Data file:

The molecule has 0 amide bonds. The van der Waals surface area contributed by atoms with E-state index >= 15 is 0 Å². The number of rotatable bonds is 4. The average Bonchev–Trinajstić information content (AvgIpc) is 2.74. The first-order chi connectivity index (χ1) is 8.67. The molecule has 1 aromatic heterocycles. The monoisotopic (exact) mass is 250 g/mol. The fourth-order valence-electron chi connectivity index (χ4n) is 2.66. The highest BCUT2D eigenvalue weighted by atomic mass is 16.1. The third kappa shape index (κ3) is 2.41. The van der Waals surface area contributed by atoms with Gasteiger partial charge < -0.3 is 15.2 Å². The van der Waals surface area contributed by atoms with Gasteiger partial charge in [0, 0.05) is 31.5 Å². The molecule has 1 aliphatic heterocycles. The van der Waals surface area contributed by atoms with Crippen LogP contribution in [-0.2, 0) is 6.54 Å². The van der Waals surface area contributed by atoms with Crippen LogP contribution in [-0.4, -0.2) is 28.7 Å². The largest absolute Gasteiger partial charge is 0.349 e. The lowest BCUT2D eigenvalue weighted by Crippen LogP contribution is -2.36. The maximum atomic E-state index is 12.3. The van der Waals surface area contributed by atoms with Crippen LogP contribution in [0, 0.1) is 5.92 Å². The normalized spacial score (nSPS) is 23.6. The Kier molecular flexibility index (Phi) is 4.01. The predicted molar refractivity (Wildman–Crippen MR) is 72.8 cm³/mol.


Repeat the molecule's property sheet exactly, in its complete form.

The molecule has 0 amide bonds. The van der Waals surface area contributed by atoms with E-state index >= 15 is 0 Å². The number of rotatable bonds is 4. The average Bonchev–Trinajstić information content (AvgIpc) is 2.74. The first-order chi connectivity index (χ1) is 8.67. The molecule has 1 aromatic heterocycles. The monoisotopic (exact) mass is 250 g/mol. The fourth-order valence-electron chi connectivity index (χ4n) is 2.66. The highest BCUT2D eigenvalue weighted by atomic mass is 16.1. The third kappa shape index (κ3) is 2.41. The van der Waals surface area contributed by atoms with Gasteiger partial charge < -0.3 is 15.2 Å². The van der Waals surface area contributed by atoms with Gasteiger partial charge in [0, 0.05) is 31.5 Å². The molecule has 1 aliphatic heterocycles. The van der Waals surface area contributed by atoms with Crippen LogP contribution in [-0.2, 0) is 6.54 Å². The van der Waals surface area contributed by atoms with Crippen LogP contribution in [-0.4, -0.2) is 28.7 Å². The largest absolute Gasteiger partial charge is 0.349 e. The lowest BCUT2D eigenvalue weighted by Crippen LogP contribution is -2.36. The maximum atomic E-state index is 12.3. The van der Waals surface area contributed by atoms with Crippen LogP contribution in [0, 0.1) is 5.92 Å². The normalized spacial score (nSPS) is 23.6. The Kier molecular flexibility index (Phi) is 4.01. The predicted molar refractivity (Wildman–Crippen MR) is 72.8 cm³/mol.